January 2005 Edition
Healthwise: The Truth About Trans Fat

by Suzanne Berryman, R.D.

Health Care Manager, Sysco Food Services of Atlantic Canada

 

 

The newest health concern in the Canadian Diet is “Trans Fat.” So what exactly are trans fats? What effect do they have on our health, and why should we be concerned about them?

 

Trans fat or Trans fatty acids are created when liquid vegetable oils are exposed to high temperatures under pressure with hydrogen to make a solid fat. This is a process called “hydrogenation,” and a fat that undergoes this process is called hydrogenated or partially-hydrogenated. Hydrogenation is used by the food industry because the resulting fats are relatively inexpensive and most importantly can improve the shelf life of food.

 

Foods that contain hydrogenated oils contain trans fats. This can include any number of foods that we eat including vegetable oil shortenings, margarines, crackers, bakery products - cakes, pastries, muffins, cookies, pies and breads, snack foods such as potato and corn chips, microwave popcorn and many other ready to eat foods.

 

Currently, not all trans fats must be listed on the nutrition label. However, Canadian regulations will require that trans fats be listed on the Nutrition Facts label by 2006 (2008 for smaller companies). The nutrition label will list the total fats, saturated, trans fat, monounsaturated and polyunsaturated fat per serving. If a nutrition facts panel is not available, look at the ingredient list on the food label. If the ingredient list contains the words “shortening,” “partially-hydrogenated vegetable oil” or “hydrogenated vegetable oil” the food contains trans fat. And remember, ingredients are always listed in descending order from most to least in a food product.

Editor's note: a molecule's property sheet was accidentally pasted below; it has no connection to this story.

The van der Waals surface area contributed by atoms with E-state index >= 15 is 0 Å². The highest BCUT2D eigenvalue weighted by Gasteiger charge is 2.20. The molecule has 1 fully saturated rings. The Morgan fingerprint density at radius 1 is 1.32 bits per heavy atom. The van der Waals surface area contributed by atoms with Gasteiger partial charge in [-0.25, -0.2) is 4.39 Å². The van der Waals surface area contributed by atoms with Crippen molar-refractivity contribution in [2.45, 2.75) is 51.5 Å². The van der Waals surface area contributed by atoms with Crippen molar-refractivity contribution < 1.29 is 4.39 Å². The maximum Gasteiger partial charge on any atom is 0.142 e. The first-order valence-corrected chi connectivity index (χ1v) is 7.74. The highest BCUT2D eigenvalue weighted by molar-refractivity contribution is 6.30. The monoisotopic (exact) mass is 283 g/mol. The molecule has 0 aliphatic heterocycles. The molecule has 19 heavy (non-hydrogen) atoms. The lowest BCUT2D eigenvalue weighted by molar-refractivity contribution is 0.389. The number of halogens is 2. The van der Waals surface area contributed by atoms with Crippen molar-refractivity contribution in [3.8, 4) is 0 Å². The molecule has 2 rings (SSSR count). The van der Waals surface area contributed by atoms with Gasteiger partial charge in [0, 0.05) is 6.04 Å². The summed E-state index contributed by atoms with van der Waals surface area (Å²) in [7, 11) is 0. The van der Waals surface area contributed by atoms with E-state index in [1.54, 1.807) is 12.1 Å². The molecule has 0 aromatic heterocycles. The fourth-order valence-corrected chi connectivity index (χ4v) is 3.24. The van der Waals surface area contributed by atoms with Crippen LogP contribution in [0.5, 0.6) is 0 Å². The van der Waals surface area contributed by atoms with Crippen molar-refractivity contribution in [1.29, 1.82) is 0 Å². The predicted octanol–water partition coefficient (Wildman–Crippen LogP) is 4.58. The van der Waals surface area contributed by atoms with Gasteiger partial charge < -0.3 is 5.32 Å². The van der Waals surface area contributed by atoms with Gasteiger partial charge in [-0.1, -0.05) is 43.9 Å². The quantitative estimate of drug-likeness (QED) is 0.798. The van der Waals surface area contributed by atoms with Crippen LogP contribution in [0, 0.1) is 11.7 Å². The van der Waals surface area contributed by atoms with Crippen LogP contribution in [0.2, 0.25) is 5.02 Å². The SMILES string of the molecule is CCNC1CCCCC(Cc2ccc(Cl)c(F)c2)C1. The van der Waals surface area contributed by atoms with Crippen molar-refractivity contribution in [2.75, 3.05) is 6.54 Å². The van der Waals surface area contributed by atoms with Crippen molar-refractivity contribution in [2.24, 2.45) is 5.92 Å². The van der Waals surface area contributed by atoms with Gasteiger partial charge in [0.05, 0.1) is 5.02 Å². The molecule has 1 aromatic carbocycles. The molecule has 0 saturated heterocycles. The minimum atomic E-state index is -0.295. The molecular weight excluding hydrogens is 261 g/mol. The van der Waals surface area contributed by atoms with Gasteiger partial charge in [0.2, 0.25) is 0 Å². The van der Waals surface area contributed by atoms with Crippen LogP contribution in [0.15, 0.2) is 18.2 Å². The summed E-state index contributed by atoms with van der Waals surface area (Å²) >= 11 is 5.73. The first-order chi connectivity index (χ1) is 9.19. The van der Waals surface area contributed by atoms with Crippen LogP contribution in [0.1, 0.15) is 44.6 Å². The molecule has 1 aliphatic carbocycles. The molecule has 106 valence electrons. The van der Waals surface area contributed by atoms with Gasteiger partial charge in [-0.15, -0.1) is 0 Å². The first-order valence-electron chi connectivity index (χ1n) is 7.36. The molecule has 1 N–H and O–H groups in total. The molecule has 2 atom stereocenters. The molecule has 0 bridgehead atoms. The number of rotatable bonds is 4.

There is strong evidence to support the adverse effects of trans fat on health, particularly in the area of cardiovascular disease, the leading cause of death in Canada. Trans fats act the same way in the body as saturated fats. Both trans fats and saturated fats increase bad cholesterol (LDL), a major risk factor for cardiovascular disease. There are other fats that are beneficial to health: polyunsaturated and monounsaturated fats that increase our good cholesterol (HDL). It is important not only to focus on reducing trans fats in our current diet, but to also reduce the amount of saturated fats in our diet as well, in order to reduce our overall health risk.

 

As a foodservice operator, you can be of great help to your customers that are watching their trans fat intake by having a good understanding of the products that you use. Be sure to offer a non-hydrogenated margarine (Sysco Non-Hydrogenated Margarine for example) and be aware of the types of fats that you use to prepare dishes. Do they contain hydrogenated or trans fats? If so, canola oil and olive oils are healthy fats, and tasty substitutes, that can be used to prepare foods for your health conscious customers. ¨